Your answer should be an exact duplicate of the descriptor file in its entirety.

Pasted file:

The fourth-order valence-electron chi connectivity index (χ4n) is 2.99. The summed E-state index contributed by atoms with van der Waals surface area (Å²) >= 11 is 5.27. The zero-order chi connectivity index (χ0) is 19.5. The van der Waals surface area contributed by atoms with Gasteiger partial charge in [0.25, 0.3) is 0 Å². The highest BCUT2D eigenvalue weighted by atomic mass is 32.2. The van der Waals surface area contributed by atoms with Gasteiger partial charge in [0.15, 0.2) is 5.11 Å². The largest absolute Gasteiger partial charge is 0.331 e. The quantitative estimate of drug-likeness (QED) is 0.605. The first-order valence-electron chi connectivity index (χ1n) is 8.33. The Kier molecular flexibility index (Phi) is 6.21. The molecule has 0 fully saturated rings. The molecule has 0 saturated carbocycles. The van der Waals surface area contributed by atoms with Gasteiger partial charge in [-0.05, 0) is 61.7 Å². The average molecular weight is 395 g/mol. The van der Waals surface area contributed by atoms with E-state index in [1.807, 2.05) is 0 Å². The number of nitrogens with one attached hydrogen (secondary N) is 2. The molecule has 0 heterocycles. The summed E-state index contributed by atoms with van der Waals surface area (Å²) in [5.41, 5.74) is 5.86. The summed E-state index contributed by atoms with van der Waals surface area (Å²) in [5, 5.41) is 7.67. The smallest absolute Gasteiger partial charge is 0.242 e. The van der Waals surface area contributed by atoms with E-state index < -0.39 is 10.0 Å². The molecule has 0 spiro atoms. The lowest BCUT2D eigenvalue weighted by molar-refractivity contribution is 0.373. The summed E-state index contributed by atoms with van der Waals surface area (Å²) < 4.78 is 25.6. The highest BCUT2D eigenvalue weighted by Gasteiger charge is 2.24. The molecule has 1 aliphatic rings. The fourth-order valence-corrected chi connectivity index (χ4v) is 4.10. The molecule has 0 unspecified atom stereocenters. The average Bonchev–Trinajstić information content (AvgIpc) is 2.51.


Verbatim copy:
The fourth-order valence-electron chi connectivity index (χ4n) is 2.99. The summed E-state index contributed by atoms with van der Waals surface area (Å²) >= 11 is 5.27. The zero-order chi connectivity index (χ0) is 19.5. The van der Waals surface area contributed by atoms with Gasteiger partial charge in [0.25, 0.3) is 0 Å². The highest BCUT2D eigenvalue weighted by atomic mass is 32.2. The van der Waals surface area contributed by atoms with Gasteiger partial charge in [0.15, 0.2) is 5.11 Å². The largest absolute Gasteiger partial charge is 0.331 e. The quantitative estimate of drug-likeness (QED) is 0.605. The first-order valence-electron chi connectivity index (χ1n) is 8.33. The Kier molecular flexibility index (Phi) is 6.21. The molecule has 0 fully saturated rings. The molecule has 0 saturated carbocycles. The van der Waals surface area contributed by atoms with Gasteiger partial charge in [-0.05, 0) is 61.7 Å². The average molecular weight is 395 g/mol. The van der Waals surface area contributed by atoms with E-state index in [1.807, 2.05) is 0 Å². The number of nitrogens with one attached hydrogen (secondary N) is 2. The molecule has 0 heterocycles. The summed E-state index contributed by atoms with van der Waals surface area (Å²) in [5.41, 5.74) is 5.86. The summed E-state index contributed by atoms with van der Waals surface area (Å²) in [5, 5.41) is 7.67. The smallest absolute Gasteiger partial charge is 0.242 e. The van der Waals surface area contributed by atoms with E-state index < -0.39 is 10.0 Å². The molecule has 0 spiro atoms. The lowest BCUT2D eigenvalue weighted by molar-refractivity contribution is 0.373. The summed E-state index contributed by atoms with van der Waals surface area (Å²) < 4.78 is 25.6. The highest BCUT2D eigenvalue weighted by Gasteiger charge is 2.24. The molecule has 1 aliphatic rings. The fourth-order valence-corrected chi connectivity index (χ4v) is 4.10. The molecule has 0 unspecified atom stereocenters. The average Bonchev–Trinajstić information content (AvgIpc) is 2.51.